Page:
|Reference : Active Control of the Steel Strip in a Hot-Dip Galvanizing Line|
|Scientific congresses and symposiums : Unpublished conference|
|Engineering, computing & technology : Electrical & electronics engineering|
Engineering, computing & technology : Mechanical engineering
|Active Control of the Steel Strip in a Hot-Dip Galvanizing Line|
|Bruls, Olivier [Université de Liège - ULg > Département d'aérospatiale et mécanique > Laboratoire des Systèmes Multicorps et Mécatroniques >]|
|Golinval, Jean-Claude [Université de Liège - ULg > Département d'aérospatiale et mécanique > LTAS - Vibrations et identification des structures >]|
|21st Benelux Meeting on Systems and Control|
|[en] active control system ; hot dip galvanizing line ; steel strip ; flexion vibration modes ; torsion modes|
|[en] This paper concerns the design of an active control system for a hot dip galvanizing line. The control system aims at reducing the vibrations of the steel strip in order to improve the quality of the product. The mechanical structure is quite flexible and many vibration modes need to be controlled. The actuators and the sensors are collocated and the control law is a direct velocity feedback, which doesn't require any model of the plant. This control law adds damping on all the vibration modes and it guarantees the stability of the system. The position of the actuators is chosen to maximize the controllability and the observability. The relevance of this strategy is discussed. The natural frequencies of the mechanical system are evaluated using the Finite Element Method. In this particular example, it was found that the frequencies of the flexion vibration modes almost match the frequencies of the torsion modes. The corresponding pole/zero pattern leads to very small root loci where the damping increment is strongly limited.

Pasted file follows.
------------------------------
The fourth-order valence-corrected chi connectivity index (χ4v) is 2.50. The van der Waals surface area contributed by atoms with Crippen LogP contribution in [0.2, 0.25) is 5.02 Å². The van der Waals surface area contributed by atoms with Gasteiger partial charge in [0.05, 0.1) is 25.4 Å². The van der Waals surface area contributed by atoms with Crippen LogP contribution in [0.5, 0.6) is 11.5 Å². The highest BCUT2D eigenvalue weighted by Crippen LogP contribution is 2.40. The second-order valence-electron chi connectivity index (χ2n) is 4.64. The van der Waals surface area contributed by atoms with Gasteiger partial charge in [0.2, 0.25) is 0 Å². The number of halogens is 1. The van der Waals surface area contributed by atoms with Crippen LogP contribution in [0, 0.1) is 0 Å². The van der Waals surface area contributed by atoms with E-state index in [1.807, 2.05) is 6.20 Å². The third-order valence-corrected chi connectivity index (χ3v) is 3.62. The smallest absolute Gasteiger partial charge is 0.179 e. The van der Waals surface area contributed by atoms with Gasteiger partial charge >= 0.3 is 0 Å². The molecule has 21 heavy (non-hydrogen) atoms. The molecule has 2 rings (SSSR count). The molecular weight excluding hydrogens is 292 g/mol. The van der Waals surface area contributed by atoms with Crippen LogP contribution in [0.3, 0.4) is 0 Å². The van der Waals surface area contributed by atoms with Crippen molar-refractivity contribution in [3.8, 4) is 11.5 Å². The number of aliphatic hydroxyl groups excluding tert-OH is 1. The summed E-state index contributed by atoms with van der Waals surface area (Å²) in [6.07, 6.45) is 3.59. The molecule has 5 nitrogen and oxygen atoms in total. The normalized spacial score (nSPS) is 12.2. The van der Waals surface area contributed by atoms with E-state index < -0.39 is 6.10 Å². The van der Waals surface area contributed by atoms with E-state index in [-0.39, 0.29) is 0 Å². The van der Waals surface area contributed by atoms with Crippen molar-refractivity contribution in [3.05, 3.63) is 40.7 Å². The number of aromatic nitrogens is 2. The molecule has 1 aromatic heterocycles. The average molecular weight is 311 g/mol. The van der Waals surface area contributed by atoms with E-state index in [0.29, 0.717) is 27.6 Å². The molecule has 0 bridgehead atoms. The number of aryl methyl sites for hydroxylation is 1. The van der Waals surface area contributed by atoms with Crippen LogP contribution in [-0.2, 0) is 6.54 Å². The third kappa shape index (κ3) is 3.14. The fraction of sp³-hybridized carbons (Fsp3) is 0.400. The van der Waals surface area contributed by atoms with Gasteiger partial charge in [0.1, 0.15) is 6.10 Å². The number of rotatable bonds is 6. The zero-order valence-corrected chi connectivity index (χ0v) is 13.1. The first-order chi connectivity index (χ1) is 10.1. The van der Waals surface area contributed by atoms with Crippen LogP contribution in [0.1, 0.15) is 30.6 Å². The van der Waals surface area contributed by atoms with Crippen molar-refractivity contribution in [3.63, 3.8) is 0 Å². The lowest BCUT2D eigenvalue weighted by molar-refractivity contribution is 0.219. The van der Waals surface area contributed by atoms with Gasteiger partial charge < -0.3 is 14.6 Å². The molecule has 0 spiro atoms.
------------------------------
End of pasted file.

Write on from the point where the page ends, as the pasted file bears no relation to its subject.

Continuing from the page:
A simulation of the closed loop system is required to evaluate the performance of the active control and to choose the feedback gain. The time-domain evolution of the mechanical structure is computed using the Finite Element Method and an implicit integration scheme. Assuming that the control system is digital and neglecting the dynamics of the actuators, the control system is introduced into the mechanical simulation as a users' routine called at each sampling time of the digital controller. This quite general approach allows to deal with nonlinear eff ects either in the mechanical structure or in the control system, what opens new perspectives in integrated simulation of controlled flexible mechanisms. The simulation shows that a single actuator is not able to control the whole steel strip. Even if the gain increases, the controlled point becomes quickly a fixed point, and the vibration of the rest of the structure is not significantly attenuated. At least three actuators are necessary to get the expected performance.
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